While digging asbestos out of an abandoned psychiatric hospital, blue-collar everyman Gordon (Peter Mullan) begins to go a little… well… odd. Is he just suffering from a midlife crisis? Or is his work environment gradually transforming Gordon into a psycho killer?

    How the accident could have been avoided
    When working in spooky old buildings previously inhabited by the criminally insane, a precursory demon-check – or even, for good measure, a prophylactic exorcism – should surely be top of the checklist.

    Who’s to blame?
    Satan, probably. But, as he’s notoriously tricky to pin down, we’ll go with the drifting spirits of the damned.

  • Modern Times (1936)

    Nature of the accident
    Working day in, day out, factory dogsbody Charlie Chaplin blows a gasket as he frantically tries to keep up with the assembly line, plunging himself into the machine’s cogs.

    How the accident could have been avoided
    Long hours, abusive bosses, dehumanising monotony – conditions at this industrial behemoth are less than ideal. Is it any wonder poor Charlie freaked out?

    Who’s to blame?
    We know what the bosses will say – this Chaplin fella has a screw loose. But we advise the company to take immediate steps to improve its work practices, as well as introducing adequate protective equipment.

    Read review

  • The Wages of Fear (1953)

    Nature of the accident
    When a well fire blazes out of control, the Southern Oil Company hires four unscrupulous drivers – Jo, Mario, Luigi and Bimba – to pilot two trucks filled with nitroglycerine across the Amazon jungle to the wellhead. It’s only a matter of time before something goes boom.

    How the accident could have been avoided
    There’s a lesson for us all here: never trust a rusty lorry packed with nitroglycerine to guys named Luigi and Bimba.

    Who’s to blame?
    In a nameless South American country wracked by dubious employment practices it’s going to be hard to point fingers, and the company would doubtless insist that these guys knew the risks when they signed on.

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  • The Naked Gun (1988)

    Nature of the accident
    While being recklessly pursued by detective lieutenant Frank Drebin (Leslie Nielsen) in a commandeered learner vehicle, a hypnotised doctor-turned-assassin crashes first into a petrol tanker, then a missile transporter and finally a fireworks factory. Despite repeated pleas from Drebin, the resulting crowd of onlookers refuse to disperse.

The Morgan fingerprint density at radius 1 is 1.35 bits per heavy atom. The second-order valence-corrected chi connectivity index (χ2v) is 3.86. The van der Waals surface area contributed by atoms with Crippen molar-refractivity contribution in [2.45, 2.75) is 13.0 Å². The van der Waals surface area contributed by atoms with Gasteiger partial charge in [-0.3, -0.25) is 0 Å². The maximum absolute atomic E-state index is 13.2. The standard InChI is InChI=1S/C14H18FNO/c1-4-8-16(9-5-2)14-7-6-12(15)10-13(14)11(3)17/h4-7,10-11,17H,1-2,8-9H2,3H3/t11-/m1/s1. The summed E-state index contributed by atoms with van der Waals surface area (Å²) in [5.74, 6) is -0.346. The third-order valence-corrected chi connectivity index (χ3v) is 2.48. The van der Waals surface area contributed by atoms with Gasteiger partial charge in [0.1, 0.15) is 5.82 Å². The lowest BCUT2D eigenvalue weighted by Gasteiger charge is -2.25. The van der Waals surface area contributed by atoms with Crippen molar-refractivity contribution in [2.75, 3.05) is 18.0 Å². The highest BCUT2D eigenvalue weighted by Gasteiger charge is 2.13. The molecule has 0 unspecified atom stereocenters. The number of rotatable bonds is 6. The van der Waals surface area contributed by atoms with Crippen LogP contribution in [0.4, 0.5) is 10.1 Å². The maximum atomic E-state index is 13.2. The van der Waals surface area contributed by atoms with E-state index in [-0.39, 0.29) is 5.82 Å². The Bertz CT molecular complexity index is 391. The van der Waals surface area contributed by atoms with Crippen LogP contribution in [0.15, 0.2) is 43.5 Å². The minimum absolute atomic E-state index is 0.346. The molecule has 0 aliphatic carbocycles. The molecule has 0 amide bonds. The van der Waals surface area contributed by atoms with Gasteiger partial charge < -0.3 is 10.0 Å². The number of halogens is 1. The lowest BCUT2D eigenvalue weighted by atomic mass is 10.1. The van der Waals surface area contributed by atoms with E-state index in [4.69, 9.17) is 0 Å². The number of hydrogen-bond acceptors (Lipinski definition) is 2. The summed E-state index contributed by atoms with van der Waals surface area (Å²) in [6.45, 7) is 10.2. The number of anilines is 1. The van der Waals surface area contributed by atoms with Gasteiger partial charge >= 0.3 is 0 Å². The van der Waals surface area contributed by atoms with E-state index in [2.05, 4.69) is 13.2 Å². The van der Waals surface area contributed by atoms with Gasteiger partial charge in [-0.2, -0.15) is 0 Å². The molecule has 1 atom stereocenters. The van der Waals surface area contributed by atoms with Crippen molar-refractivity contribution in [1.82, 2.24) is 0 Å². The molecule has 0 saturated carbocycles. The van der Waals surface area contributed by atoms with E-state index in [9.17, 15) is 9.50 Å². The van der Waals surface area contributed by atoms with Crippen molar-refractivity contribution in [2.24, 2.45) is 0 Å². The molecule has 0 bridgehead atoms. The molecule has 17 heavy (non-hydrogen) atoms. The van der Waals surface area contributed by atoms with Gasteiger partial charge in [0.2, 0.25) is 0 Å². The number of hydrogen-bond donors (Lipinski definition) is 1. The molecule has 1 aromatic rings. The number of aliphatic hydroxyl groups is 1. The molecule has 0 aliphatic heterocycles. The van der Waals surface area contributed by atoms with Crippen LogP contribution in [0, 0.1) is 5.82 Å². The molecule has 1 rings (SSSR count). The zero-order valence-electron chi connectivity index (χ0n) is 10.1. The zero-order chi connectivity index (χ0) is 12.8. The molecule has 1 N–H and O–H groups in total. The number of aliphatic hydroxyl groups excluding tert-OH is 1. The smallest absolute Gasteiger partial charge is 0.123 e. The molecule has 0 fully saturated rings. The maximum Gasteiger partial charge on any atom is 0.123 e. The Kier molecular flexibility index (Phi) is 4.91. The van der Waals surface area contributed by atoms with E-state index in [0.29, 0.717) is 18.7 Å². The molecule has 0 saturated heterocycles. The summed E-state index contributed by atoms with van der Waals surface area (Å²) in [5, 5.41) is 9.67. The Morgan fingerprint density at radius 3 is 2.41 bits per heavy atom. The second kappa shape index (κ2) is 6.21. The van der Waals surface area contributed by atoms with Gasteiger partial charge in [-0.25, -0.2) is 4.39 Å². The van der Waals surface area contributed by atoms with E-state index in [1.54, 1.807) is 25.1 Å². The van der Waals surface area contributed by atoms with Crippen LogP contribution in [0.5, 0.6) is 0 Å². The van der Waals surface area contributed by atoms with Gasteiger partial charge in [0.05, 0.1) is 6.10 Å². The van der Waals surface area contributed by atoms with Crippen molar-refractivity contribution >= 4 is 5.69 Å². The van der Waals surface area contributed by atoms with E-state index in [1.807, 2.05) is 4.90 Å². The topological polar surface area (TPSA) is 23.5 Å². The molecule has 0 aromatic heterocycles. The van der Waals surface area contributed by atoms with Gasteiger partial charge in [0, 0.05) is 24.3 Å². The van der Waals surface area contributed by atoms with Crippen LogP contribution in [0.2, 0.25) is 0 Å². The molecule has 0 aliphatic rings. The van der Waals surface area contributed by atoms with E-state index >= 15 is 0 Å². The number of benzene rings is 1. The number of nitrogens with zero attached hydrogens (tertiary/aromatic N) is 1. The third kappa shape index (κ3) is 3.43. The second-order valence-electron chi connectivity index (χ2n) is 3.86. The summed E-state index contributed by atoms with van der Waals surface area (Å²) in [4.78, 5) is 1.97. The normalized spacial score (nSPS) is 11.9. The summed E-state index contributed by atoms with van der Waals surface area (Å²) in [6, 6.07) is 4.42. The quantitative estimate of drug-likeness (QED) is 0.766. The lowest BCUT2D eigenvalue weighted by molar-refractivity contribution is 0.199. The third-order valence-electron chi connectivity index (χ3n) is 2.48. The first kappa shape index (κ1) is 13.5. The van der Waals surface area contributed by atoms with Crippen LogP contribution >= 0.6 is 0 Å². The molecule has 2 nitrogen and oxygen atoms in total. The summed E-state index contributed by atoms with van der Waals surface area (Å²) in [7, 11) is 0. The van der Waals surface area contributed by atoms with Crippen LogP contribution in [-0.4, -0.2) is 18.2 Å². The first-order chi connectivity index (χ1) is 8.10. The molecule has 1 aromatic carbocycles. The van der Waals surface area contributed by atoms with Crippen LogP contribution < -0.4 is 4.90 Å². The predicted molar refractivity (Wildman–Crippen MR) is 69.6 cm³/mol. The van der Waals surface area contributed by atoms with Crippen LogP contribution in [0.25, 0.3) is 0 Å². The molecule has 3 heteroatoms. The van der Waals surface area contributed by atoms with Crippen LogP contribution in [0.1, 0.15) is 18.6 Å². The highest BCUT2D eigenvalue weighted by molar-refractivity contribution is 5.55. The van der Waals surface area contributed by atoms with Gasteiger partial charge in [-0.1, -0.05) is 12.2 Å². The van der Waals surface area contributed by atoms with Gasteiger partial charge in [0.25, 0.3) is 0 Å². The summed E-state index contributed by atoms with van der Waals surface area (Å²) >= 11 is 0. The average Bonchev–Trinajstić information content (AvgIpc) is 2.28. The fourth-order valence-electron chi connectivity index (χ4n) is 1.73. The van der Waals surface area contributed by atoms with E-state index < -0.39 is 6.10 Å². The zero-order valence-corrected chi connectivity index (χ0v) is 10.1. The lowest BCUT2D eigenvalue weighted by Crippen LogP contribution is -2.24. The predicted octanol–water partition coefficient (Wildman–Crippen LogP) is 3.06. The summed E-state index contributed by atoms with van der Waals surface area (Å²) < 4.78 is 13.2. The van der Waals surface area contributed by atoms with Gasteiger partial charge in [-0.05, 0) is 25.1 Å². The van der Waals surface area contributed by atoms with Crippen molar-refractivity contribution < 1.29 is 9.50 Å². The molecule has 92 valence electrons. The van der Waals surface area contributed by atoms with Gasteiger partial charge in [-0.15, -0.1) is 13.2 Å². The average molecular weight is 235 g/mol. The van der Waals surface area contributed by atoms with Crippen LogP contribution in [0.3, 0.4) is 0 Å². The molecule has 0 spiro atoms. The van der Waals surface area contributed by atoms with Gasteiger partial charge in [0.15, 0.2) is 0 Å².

How the accident could have been avoided
    We suggest the US military find an alternate route for missile transportation which avoids major gunpowder stockists.

    Who’s to blame?
    The doctor himself? The villain, Vincent Ludwig, who hypnotically transformed him into a mindless killing machine? Or, ladies and gentlemen of the jury, could it be the reckless law enforcer who drove him to this untimely end?

    Read review

  • Ghostbusters (1984)

    Nature of the accident
    While on their way to rescue New York City from marauding Sumerian deity Gozer, the Ghostbusters are swallowed by a giant pavement crack which opens up right on the edge of Central Park.

    How the accident could have been avoided
    If the ’Busters had read their AA Milne they’d have known never to step on cracks in the pavement. That said, this one is about 30-foot wide, so we’d try a different tactic: don’t piss off a god.

    Who’s to blame?
    It’s the insurance man’s favourite claim: an act of God. Unfortunately, in this case the god is ancient, angry and very, very real. So let’s blame the local government of NYC.

    Read review

Anchorman (2004)

Nature of the accident
Your classic news-anchor-falls-into- bear-pit scenario. While reporting on a pregnant panda, a rival anchorman shoves Veronica Corningstone (Christina Applegate) in with the grizzlies.

How the accident could have been avoided
Newsroom sexists will tell you this is proof that it’s ‘anchorman’ not ‘anchorlady’ for a reason. Send a woman to do a man’s job and she’ll end up in some kind of mess. What we’re actually dealing with is a basic health-and-safety infringement – the zoo needs to raise the bars on that bear enclosure. Stay safe San Diego.

Who’s to blame?
Tim Robbins, we can see you behind that perm and sideburns. But in the cutthroat world of local news, perhaps Veronica should have been watching her back.

Read review

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Users say

1 comments
Mr E A Dobson
Mr E A Dobson

Session 9 is a very overlooked film. No masterpiece but well worth a look & best watched on your own before you try & sleep, creepy! As for The Naked Gun, now that is a masterpiece!